It's Jake's birthday. He is sitting in a small plane, being flown over the landscape that has been the backdrop to his life - his childhood, his marriage, his work, his passions. Now he is in his early sixties, and he isn't quite the man he used to be. He has lost his wife, his son is in prison, and he is about to lose his past. Jake has Alzheimer's. As the disease takes hold of him, Jake struggles to hold on to his personal story, to his memories and identity, but they become increasingly elusive and unreliable. What happened to his daughter? Is she alive, or long dead? And why exactly is his son in prison? What went so wrong in his life? There was a cherry tree once, and a yellow dress, but what exactly do they mean? As Jake, assisted by 'poor Eleanor', a childhood friend with whom for some unfathomable reason he seems to be sleeping, fights the inevitable dying of the light, the key events of his life keep changing as he tries to grasp them, and what until recently seemed solid fact is melting into surreal dreams or nightmarish imaginings. Is there anything he'll be able to salvage from the wreckage? Beauty, perhaps, the memory of love, or nothing at all?
In the ruthless arena of King Henry VIII's court, only one man dares to gamble his life to win the king's favor and ascend to the heights of political power
England in the 1520s is a heartbeat from disaster. If the king dies without a male heir, the country could be destroyed by civil war. Henry VIII wants to annul his marriage of twenty years, and marry Anne Boleyn. The pope and most of Europe opposes him. The quest for the king's freedom destroys his adviser, the brilliant Cardinal Wolsey, and leaves a power vacuum.
Into this impasse steps Thomas Cromwell. Cromwell is a wholly original man, a charmer and a bully, both idealist and opportunist, astute in reading people and a demon of energy: he is also a consummate politician, hardened by his personal losses, implacable in his ambition. But Henry is volatile: one day tender, one day murderous. Cromwell helps him break the opposition, but what will be the price of his triumph?
The Glass Room
The precisions of science, the wild variance of lust, the catharsis of confession and the fear of failure - these are things that happen in the Glass Room. High on a Czechoslovak hill, the Landauer House shines as a wonder of steel and glass and onyx built specially for newlyweds Viktor and Liesel Landauer, a Jew married to a gentile. But the radiant honesty of 1930 that the house, with its unique Glass Room, seems to engender quickly tarnishes as the storm clouds of WW2 gather, and eventually the family must flee, accompanied by Viktor's lover and her child. But the house's story is far from over, and as it passes from hand to hand, from Czech to Russian, both the best and the worst of the history of Eastern Europe becomes somehow embodied and perhaps emboldened within the beautiful and austere surfaces and planes so carefully designed, until events come full-circle.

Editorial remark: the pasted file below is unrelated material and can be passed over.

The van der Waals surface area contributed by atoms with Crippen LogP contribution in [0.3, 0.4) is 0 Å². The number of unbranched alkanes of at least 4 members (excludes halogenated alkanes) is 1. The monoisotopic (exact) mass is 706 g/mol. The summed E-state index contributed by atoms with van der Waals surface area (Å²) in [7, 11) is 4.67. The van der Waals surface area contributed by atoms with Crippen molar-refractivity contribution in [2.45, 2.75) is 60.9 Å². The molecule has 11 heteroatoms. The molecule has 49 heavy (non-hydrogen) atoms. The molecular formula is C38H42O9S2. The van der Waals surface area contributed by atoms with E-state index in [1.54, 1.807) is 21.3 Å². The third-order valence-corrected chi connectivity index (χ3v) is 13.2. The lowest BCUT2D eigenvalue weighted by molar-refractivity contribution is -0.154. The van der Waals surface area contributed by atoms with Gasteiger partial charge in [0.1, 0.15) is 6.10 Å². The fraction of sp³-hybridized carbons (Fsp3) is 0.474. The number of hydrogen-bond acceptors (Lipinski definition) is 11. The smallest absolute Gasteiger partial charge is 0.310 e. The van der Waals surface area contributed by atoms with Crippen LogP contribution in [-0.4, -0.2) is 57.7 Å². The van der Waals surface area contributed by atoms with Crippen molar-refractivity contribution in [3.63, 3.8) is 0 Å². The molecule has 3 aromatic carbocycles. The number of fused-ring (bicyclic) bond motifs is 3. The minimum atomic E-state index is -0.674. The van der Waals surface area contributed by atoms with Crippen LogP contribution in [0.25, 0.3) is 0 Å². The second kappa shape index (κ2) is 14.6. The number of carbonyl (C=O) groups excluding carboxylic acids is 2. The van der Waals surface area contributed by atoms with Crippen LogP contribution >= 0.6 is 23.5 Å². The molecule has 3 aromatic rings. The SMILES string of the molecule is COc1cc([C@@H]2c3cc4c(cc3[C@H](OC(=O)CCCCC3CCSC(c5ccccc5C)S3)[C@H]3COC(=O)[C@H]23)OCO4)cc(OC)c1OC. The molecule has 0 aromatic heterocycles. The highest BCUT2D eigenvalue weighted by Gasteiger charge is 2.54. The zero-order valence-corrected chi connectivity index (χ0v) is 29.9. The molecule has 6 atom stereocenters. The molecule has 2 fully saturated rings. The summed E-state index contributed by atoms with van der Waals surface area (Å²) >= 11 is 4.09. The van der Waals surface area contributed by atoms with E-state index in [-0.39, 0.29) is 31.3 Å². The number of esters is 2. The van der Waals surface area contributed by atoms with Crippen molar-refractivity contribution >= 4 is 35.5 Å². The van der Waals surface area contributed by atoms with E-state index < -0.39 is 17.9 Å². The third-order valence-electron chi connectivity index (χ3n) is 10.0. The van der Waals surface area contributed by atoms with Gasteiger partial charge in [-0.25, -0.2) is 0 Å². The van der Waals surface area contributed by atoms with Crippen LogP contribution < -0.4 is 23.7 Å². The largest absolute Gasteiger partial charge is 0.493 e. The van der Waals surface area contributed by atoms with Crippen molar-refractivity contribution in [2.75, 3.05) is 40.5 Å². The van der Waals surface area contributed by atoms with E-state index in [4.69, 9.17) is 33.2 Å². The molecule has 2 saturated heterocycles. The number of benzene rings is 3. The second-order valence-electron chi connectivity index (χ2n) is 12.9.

Not Untrue and Not Unkind
In Dublin, a newspaper editor called Cartwright is found dead. One of his colleagues, Owen Simmons, discovers a dossier on Cartwright's desk. And in the dossier Owen finds a photograph, which brings him back to a dusty road in Africa and to the woman he once loved. Not Untrue and Not Unkind is Owen's story - a gripping story of friendship, rivalry and betrayal amongst a group of journalists and photographers covering Africa's wars. It is an astonishingly powerful and accomplished debut that immediately establishes Ed O'Loughlin as a mature master of the novel form.
Me Cheeta: the Autobiography
The incredible, and moving true story of Cheeta the Chimp, star of countless Hollywood blockbusters, told in his own words The greatest Hollywood Tarzan, Johnny Weissmuller, died in 1984. His coffin was lowered into the ground to the recorded sounds of his famous jungle call. Maureen O'Sullivan, his Jane, died in 1998. Weissmuller's son, who first played Boy in the 1939 film Tarzan finds a Mate, has gone too. But Cheeta the Chimp, who starred with them all, is alive and well, retired in Palm Springs. At the incredible age of seventy-five, he is by far the oldest living chimpanzee ever recorded.
Hauntingly beautiful and heartbreaking, Colm Toibin's sixth novel, Brooklyn, is set in Brooklyn and Ireland in the early 1950s, when one young woman crosses the ocean to make a new life for herself.
Eilis Lacey has come of age in small-town Ireland in the years following World War Two. Though skilled at bookkeeping, she cannot find a job in the miserable Irish economy. When an Irish priest from Brooklyn to sponsor Eilis in America -- to live and work in a Brooklyn neighborhood just like Ireland -- she decides she must go, leaving her fragile mother and her charismatic sister behind.
Love and Summer